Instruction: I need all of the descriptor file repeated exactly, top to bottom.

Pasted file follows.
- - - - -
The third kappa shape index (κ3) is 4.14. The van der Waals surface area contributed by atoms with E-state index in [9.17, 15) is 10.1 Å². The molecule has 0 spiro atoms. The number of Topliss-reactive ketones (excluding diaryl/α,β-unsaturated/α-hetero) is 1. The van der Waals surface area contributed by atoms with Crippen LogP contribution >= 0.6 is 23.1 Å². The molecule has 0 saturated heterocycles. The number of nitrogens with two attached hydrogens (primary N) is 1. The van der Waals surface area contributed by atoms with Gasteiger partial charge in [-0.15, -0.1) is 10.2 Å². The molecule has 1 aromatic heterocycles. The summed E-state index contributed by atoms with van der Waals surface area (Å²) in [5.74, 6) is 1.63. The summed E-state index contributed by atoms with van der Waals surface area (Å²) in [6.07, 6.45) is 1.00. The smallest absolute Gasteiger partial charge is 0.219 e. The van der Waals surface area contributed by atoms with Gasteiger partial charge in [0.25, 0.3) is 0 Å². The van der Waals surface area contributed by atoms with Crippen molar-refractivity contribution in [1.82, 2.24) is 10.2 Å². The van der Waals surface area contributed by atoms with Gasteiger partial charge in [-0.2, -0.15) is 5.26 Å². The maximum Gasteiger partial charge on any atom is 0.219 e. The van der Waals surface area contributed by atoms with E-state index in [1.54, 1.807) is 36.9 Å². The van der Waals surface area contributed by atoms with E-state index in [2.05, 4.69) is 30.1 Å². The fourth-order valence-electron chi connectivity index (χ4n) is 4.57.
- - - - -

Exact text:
The third kappa shape index (κ3) is 4.14. The van der Waals surface area contributed by atoms with E-state index in [9.17, 15) is 10.1 Å². The molecule has 0 spiro atoms. The number of Topliss-reactive ketones (excluding diaryl/α,β-unsaturated/α-hetero) is 1. The van der Waals surface area contributed by atoms with Crippen LogP contribution >= 0.6 is 23.1 Å². The molecule has 0 saturated heterocycles. The number of nitrogens with two attached hydrogens (primary N) is 1. The van der Waals surface area contributed by atoms with Gasteiger partial charge in [-0.15, -0.1) is 10.2 Å². The molecule has 1 aromatic heterocycles. The summed E-state index contributed by atoms with van der Waals surface area (Å²) in [5.74, 6) is 1.63. The summed E-state index contributed by atoms with van der Waals surface area (Å²) in [6.07, 6.45) is 1.00. The smallest absolute Gasteiger partial charge is 0.219 e. The van der Waals surface area contributed by atoms with Gasteiger partial charge in [0.25, 0.3) is 0 Å². The van der Waals surface area contributed by atoms with Crippen molar-refractivity contribution in [1.82, 2.24) is 10.2 Å². The van der Waals surface area contributed by atoms with Gasteiger partial charge in [-0.2, -0.15) is 5.26 Å². The maximum Gasteiger partial charge on any atom is 0.219 e. The van der Waals surface area contributed by atoms with E-state index in [1.54, 1.807) is 36.9 Å². The van der Waals surface area contributed by atoms with E-state index in [2.05, 4.69) is 30.1 Å². The fourth-order valence-electron chi connectivity index (χ4n) is 4.57.